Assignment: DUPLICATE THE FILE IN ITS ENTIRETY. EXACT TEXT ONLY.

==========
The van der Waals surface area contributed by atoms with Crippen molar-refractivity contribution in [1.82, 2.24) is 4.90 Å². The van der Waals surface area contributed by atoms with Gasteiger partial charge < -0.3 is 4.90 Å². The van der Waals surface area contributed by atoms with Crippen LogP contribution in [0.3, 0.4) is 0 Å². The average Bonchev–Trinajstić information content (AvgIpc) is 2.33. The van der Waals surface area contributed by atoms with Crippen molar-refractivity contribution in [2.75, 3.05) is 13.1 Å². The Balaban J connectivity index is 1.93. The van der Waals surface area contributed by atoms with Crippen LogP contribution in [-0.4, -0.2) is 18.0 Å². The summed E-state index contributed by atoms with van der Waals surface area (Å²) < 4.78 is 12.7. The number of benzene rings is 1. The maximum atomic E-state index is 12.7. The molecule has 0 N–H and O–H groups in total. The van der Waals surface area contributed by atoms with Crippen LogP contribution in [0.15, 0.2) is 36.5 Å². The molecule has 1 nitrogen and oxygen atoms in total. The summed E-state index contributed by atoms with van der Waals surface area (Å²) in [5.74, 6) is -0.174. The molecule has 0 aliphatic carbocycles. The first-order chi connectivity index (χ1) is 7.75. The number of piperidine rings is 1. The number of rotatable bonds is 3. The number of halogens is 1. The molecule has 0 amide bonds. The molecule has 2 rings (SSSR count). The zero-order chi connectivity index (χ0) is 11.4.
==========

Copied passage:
The van der Waals surface area contributed by atoms with Crippen molar-refractivity contribution in [1.82, 2.24) is 4.90 Å². The van der Waals surface area contributed by atoms with Gasteiger partial charge < -0.3 is 4.90 Å². The van der Waals surface area contributed by atoms with Crippen LogP contribution in [0.3, 0.4) is 0 Å². The average Bonchev–Trinajstić information content (AvgIpc) is 2.33. The van der Waals surface area contributed by atoms with Crippen molar-refractivity contribution in [2.75, 3.05) is 13.1 Å². The Balaban J connectivity index is 1.93. The van der Waals surface area contributed by atoms with Crippen LogP contribution in [-0.4, -0.2) is 18.0 Å². The summed E-state index contributed by atoms with van der Waals surface area (Å²) < 4.78 is 12.7. The number of benzene rings is 1. The maximum atomic E-state index is 12.7. The molecule has 0 N–H and O–H groups in total. The van der Waals surface area contributed by atoms with Crippen LogP contribution in [0.15, 0.2) is 36.5 Å². The molecule has 1 nitrogen and oxygen atoms in total. The summed E-state index contributed by atoms with van der Waals surface area (Å²) in [5.74, 6) is -0.174. The molecule has 0 aliphatic carbocycles. The first-order chi connectivity index (χ1) is 7.75. The number of piperidine rings is 1. The number of rotatable bonds is 3. The number of halogens is 1. The molecule has 0 amide bonds. The molecule has 2 rings (SSSR count). The zero-order chi connectivity index (χ0) is 11.4.